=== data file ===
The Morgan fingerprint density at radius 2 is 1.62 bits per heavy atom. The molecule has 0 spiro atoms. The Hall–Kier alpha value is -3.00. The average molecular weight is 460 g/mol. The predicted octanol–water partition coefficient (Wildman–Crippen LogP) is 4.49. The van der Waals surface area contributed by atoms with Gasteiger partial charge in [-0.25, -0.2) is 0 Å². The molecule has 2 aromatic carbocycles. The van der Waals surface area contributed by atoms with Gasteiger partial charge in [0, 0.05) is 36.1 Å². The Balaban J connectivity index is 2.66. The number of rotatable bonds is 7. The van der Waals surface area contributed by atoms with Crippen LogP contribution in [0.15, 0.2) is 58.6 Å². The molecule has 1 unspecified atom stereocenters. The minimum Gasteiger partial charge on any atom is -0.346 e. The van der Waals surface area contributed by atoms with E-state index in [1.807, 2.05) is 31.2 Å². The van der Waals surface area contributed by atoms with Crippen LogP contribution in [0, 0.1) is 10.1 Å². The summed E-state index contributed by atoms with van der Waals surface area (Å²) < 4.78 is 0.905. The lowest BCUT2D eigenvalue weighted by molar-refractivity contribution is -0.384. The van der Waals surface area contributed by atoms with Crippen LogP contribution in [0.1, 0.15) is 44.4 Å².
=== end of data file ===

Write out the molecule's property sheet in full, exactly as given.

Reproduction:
The Morgan fingerprint density at radius 2 is 1.62 bits per heavy atom. The molecule has 0 spiro atoms. The Hall–Kier alpha value is -3.00. The average molecular weight is 460 g/mol. The predicted octanol–water partition coefficient (Wildman–Crippen LogP) is 4.49. The van der Waals surface area contributed by atoms with Gasteiger partial charge in [-0.25, -0.2) is 0 Å². The molecule has 2 aromatic carbocycles. The van der Waals surface area contributed by atoms with Gasteiger partial charge in [0, 0.05) is 36.1 Å². The Balaban J connectivity index is 2.66. The number of rotatable bonds is 7. The van der Waals surface area contributed by atoms with Crippen LogP contribution in [0.15, 0.2) is 58.6 Å². The molecule has 1 unspecified atom stereocenters. The minimum Gasteiger partial charge on any atom is -0.346 e. The van der Waals surface area contributed by atoms with E-state index in [1.807, 2.05) is 31.2 Å². The van der Waals surface area contributed by atoms with Crippen LogP contribution in [0, 0.1) is 10.1 Å². The summed E-state index contributed by atoms with van der Waals surface area (Å²) < 4.78 is 0.905. The lowest BCUT2D eigenvalue weighted by molar-refractivity contribution is -0.384. The van der Waals surface area contributed by atoms with Crippen LogP contribution in [0.1, 0.15) is 44.4 Å².